WATCH: Veteran Discusses His Experience with PTSD and Drinking

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PTSD and Drinking Can Send Life into a Tailspin Drinking is a common activity that is usually ingrained in the military experience. But what happens when drinking is used as a self-medicating coping mechanism? Things can spiral out of control in a hurry. Just listen to this Marine veteran's experience with drinking. When I drank, got drunk, you know, all the anxiety, depression, my purpose, the betrayal - all that, it went out the window ... For the next 3 years I was drunk probably - drunk or hung over 75 percent of the time. So when I went out I couldn't just have one ... and that caused problems. For veterans struggling with PTSD, drinking might feel like a temporary solution to what you're going through. Unfortunately, it isn't a solution at all. If drinking has become a problem for you,

April is Alcohol Awareness Month

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April is Alcohol Awareness Month, and this is an issue that is especially relevant to so many veterans. There are many reasons veterans in particular can often be prone to misusing alcohol. One aspect that increases the likelihood of a veteran misusing alcohol is that they are often predisposed to it as a part of their military experience. In fact, did you know that medical expenses related to alcohol use by military personnel average nearly $425 million per year?1 Perhaps alcohol is used as a bonding tool or even a team-building exercise, or maybe for others, it’s seen as an escape route from handling a difficult experience. Either way, it’s something that most service members are familiar with before they even leave the military. The National Institute on Alcohol Abuse and Alcoholism demonstrates just how prevalent the alcohol culture is

Shipment to Albany Helps Veterans Displaced by Fires

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As part of DVNF’s Health & Comfort program, we help stock various veterans’ shelters with clothing and supplies they need to support the veterans who visit seeking support. In some cases, it can be in the middle of an emergency. This was the case recently when we sent a shipment to Albany, NY to the Veterans Miracle Center. They keep a free “store” that veterans can visit to get common supplies they often struggle to afford. DVNF’s shipment happened to come at a critical time. According to Barry Feinman, the organization’s administrator, January and February not only brought cold temperatures, but it also brought several fires in the region. In one evening alone, seven veterans lost their homes and all their possessions. Feinman explained how the shipment helped: The day after the fire, the VMC was called upon to clothe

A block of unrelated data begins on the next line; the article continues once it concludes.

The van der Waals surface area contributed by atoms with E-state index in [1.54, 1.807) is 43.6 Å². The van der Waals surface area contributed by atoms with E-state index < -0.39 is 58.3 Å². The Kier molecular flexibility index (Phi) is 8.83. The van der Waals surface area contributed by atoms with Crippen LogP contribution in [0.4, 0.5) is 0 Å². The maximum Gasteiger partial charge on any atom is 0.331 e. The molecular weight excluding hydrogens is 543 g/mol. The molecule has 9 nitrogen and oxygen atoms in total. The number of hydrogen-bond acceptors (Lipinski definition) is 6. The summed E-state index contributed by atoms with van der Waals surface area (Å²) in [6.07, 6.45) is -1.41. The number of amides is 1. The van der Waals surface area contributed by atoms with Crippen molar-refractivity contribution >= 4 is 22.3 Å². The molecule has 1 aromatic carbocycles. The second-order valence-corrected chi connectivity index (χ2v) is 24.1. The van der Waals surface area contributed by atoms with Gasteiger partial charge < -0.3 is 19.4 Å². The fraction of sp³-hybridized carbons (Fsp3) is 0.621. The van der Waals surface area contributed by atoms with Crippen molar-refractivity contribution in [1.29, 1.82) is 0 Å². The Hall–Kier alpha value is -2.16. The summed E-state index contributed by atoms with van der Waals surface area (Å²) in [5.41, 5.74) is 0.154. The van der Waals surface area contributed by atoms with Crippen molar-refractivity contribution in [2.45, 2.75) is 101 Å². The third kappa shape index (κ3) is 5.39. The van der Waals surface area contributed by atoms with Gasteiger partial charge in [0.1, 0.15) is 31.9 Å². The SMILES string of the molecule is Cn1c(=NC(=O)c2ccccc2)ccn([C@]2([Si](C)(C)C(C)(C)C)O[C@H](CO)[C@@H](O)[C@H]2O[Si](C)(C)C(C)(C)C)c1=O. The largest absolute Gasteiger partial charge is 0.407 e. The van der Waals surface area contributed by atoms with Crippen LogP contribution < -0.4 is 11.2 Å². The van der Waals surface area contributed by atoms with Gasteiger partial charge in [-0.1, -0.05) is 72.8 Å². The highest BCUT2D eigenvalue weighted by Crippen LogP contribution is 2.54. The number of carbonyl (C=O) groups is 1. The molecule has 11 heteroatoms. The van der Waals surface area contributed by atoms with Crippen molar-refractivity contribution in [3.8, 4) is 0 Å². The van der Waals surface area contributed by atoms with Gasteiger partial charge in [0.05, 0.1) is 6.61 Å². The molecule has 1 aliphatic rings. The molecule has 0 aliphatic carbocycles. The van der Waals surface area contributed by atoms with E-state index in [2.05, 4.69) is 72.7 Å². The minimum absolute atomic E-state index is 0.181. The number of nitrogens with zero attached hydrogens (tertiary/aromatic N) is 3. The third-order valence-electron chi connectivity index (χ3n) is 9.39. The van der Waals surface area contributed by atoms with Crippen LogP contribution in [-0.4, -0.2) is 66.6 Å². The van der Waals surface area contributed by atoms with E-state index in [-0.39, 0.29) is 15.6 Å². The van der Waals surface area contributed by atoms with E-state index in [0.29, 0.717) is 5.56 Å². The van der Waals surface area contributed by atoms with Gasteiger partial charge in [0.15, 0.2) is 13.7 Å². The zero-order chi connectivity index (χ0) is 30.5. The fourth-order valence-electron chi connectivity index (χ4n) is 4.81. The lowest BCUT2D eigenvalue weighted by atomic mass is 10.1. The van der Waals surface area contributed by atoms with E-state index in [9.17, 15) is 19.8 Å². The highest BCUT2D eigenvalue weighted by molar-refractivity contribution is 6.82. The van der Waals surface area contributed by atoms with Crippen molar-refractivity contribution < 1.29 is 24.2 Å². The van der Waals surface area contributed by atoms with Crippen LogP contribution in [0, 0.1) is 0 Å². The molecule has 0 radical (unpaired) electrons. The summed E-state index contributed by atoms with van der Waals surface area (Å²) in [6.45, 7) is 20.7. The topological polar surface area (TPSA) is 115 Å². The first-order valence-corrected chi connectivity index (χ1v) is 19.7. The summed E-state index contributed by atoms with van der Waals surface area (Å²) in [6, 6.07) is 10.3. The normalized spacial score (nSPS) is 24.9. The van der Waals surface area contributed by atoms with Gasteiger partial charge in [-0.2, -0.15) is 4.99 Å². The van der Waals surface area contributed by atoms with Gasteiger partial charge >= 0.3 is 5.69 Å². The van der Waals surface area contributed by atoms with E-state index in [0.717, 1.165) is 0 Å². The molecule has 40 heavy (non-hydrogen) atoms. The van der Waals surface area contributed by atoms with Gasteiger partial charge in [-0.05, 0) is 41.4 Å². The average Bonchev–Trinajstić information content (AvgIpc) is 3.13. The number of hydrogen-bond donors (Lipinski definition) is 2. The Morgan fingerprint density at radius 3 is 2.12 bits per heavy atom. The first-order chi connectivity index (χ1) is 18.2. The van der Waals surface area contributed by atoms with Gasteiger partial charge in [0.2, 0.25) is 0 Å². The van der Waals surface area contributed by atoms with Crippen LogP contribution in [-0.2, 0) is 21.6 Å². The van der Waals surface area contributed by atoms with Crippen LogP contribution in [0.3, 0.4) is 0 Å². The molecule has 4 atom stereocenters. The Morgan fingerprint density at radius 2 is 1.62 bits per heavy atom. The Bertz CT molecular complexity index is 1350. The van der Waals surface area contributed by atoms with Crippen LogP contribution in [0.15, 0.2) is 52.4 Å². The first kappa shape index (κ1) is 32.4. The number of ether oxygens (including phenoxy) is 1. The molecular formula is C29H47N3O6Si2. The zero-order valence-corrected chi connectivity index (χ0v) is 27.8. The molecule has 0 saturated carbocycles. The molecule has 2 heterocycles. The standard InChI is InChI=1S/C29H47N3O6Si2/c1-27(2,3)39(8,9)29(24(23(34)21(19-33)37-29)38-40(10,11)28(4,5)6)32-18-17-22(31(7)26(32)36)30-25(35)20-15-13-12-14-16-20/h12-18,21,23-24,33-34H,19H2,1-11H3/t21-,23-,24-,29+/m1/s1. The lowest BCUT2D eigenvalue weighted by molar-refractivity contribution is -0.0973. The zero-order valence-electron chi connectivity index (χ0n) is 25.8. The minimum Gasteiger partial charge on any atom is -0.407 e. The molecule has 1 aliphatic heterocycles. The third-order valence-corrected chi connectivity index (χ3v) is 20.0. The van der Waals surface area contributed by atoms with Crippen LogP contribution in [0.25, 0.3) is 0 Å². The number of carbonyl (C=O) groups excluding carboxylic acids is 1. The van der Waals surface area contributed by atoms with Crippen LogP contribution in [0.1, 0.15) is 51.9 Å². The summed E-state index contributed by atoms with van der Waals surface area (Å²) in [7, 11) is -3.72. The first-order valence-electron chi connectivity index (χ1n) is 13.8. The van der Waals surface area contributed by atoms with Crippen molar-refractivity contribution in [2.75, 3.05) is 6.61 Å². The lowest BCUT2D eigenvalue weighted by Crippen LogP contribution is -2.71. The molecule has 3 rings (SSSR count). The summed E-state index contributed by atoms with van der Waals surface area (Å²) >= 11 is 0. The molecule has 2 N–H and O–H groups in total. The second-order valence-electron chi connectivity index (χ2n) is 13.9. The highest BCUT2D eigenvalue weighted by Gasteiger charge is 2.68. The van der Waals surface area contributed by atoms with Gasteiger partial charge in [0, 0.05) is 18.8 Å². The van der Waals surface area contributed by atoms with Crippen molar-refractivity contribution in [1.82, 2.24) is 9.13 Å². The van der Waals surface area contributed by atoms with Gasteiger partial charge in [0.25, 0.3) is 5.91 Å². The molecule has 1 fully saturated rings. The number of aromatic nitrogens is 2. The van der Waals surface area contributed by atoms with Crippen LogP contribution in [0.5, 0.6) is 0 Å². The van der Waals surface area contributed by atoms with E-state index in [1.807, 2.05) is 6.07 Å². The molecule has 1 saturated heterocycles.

“Suit Up” Hiring Fair a Success for Veterans

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On Monday, March 13, DVNF, in conjunction with the Detroit VA and because of an incredible donation from Jos. A. Bank clothiers, was able to participate in a “Suit Up” event to get transitioning veterans ready to reenter the civilian workforce. At the event, 110 Veterans were able to get a suit or other professional clothing, along with a $50 Visa gift card from DVNF to cover the cost of some of the alterations, that will prove useful as the attend this weekend’s military job fair at the Detroit VA. This event followed the first “Suit Up” on February 25th. The first event had light attendance due to poor weather. In addition, they had to use an alternate location due to construction near the Detroit VA. How this made a difference to veterans Joe Sattler of Marine City was a Helicopter Pilot in the

Introducing Our New Look

Welcome to DVNF’s new website! In an effort to improve our image and our services to veterans, we felt it was time for a fresh new look. We were long overdue for a new website, and since we are turning 10 this year, this was a great time to pursue this endeavor. I hope you’ll find a cleaner, more user-friendly website. We want veterans who are in search of information and resources to be able to access it effortlessly. We also want to tell our story to donors better, because we think it’s important for people to know about the struggles and the successes of those who have stood in our defense. Our New Logo Another change you probably noticed is our new logo. With this new look, we’re hoping to incorporate our feelings of pride in those who have